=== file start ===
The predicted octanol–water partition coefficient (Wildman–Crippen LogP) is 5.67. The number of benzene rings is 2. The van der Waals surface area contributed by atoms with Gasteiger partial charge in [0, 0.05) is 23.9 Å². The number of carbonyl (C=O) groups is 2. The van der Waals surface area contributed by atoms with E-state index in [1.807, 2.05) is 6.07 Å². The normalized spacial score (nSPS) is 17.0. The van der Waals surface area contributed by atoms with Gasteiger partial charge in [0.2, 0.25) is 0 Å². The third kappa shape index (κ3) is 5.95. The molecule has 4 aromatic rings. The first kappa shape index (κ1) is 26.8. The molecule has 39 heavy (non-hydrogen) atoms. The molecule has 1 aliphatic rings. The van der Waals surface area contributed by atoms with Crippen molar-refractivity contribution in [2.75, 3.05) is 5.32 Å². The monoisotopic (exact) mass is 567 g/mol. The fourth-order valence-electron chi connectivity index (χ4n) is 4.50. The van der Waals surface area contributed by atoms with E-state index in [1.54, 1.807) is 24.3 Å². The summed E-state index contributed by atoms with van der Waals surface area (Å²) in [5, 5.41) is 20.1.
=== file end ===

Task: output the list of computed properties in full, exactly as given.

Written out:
The predicted octanol–water partition coefficient (Wildman–Crippen LogP) is 5.67. The number of benzene rings is 2. The van der Waals surface area contributed by atoms with Gasteiger partial charge in [0, 0.05) is 23.9 Å². The number of carbonyl (C=O) groups is 2. The van der Waals surface area contributed by atoms with E-state index in [1.807, 2.05) is 6.07 Å². The normalized spacial score (nSPS) is 17.0. The van der Waals surface area contributed by atoms with Gasteiger partial charge in [0.2, 0.25) is 0 Å². The third kappa shape index (κ3) is 5.95. The molecule has 4 aromatic rings. The first kappa shape index (κ1) is 26.8. The molecule has 39 heavy (non-hydrogen) atoms. The molecule has 1 aliphatic rings. The van der Waals surface area contributed by atoms with Crippen molar-refractivity contribution in [2.75, 3.05) is 5.32 Å². The monoisotopic (exact) mass is 567 g/mol. The fourth-order valence-electron chi connectivity index (χ4n) is 4.50. The van der Waals surface area contributed by atoms with E-state index in [1.54, 1.807) is 24.3 Å². The summed E-state index contributed by atoms with van der Waals surface area (Å²) in [5, 5.41) is 20.1.